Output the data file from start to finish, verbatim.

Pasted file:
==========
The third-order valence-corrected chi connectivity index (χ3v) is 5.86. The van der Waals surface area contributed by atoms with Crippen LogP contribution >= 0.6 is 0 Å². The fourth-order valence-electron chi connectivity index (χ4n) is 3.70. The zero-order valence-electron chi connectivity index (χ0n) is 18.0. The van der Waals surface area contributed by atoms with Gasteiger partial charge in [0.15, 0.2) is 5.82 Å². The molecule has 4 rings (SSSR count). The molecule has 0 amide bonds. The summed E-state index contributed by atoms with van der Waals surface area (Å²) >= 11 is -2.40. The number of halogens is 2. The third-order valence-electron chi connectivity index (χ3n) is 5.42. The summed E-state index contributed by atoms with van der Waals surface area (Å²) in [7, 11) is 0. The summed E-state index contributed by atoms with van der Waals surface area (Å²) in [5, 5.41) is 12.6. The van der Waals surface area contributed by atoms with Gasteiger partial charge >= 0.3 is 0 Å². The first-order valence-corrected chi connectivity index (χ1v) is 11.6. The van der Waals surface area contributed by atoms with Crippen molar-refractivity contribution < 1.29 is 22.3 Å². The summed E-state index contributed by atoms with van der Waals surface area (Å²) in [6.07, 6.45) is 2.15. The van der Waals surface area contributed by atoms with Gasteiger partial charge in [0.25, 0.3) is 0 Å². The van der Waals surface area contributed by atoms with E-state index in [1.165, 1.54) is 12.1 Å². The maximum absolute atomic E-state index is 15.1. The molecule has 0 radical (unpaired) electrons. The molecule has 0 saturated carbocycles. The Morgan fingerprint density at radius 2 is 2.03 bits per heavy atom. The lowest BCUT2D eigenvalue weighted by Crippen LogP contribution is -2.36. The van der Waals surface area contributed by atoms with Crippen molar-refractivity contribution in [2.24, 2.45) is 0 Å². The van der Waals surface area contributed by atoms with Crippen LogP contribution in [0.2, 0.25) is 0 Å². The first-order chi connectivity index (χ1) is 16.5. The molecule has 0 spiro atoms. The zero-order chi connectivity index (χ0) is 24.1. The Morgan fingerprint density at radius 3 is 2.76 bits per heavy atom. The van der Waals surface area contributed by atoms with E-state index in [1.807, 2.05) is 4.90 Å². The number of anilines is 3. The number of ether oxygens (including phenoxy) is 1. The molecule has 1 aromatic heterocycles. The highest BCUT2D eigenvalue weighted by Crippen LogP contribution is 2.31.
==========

The third-order valence-corrected chi connectivity index (χ3v) is 5.86. The van der Waals surface area contributed by atoms with Crippen LogP contribution >= 0.6 is 0 Å². The fourth-order valence-electron chi connectivity index (χ4n) is 3.70. The zero-order valence-electron chi connectivity index (χ0n) is 18.0. The van der Waals surface area contributed by atoms with Gasteiger partial charge in [0.15, 0.2) is 5.82 Å². The molecule has 4 rings (SSSR count). The molecule has 0 amide bonds. The summed E-state index contributed by atoms with van der Waals surface area (Å²) >= 11 is -2.40. The number of halogens is 2. The third-order valence-electron chi connectivity index (χ3n) is 5.42. The summed E-state index contributed by atoms with van der Waals surface area (Å²) in [7, 11) is 0. The summed E-state index contributed by atoms with van der Waals surface area (Å²) in [5, 5.41) is 12.6. The van der Waals surface area contributed by atoms with Gasteiger partial charge >= 0.3 is 0 Å². The first-order valence-corrected chi connectivity index (χ1v) is 11.6. The van der Waals surface area contributed by atoms with Crippen molar-refractivity contribution < 1.29 is 22.3 Å². The summed E-state index contributed by atoms with van der Waals surface area (Å²) in [6.07, 6.45) is 2.15. The van der Waals surface area contributed by atoms with Gasteiger partial charge in [0.25, 0.3) is 0 Å². The van der Waals surface area contributed by atoms with E-state index in [1.165, 1.54) is 12.1 Å². The maximum absolute atomic E-state index is 15.1. The molecule has 0 radical (unpaired) electrons. The molecule has 0 saturated carbocycles. The Morgan fingerprint density at radius 2 is 2.03 bits per heavy atom. The lowest BCUT2D eigenvalue weighted by Crippen LogP contribution is -2.36. The van der Waals surface area contributed by atoms with Crippen molar-refractivity contribution in [2.24, 2.45) is 0 Å². The van der Waals surface area contributed by atoms with Crippen LogP contribution in [0.2, 0.25) is 0 Å². The first-order chi connectivity index (χ1) is 16.5. The molecule has 0 spiro atoms. The zero-order chi connectivity index (χ0) is 24.1. The Morgan fingerprint density at radius 3 is 2.76 bits per heavy atom. The van der Waals surface area contributed by atoms with E-state index in [1.807, 2.05) is 4.90 Å². The number of anilines is 3. The number of ether oxygens (including phenoxy) is 1. The molecule has 1 aromatic heterocycles. The highest BCUT2D eigenvalue weighted by Crippen LogP contribution is 2.31.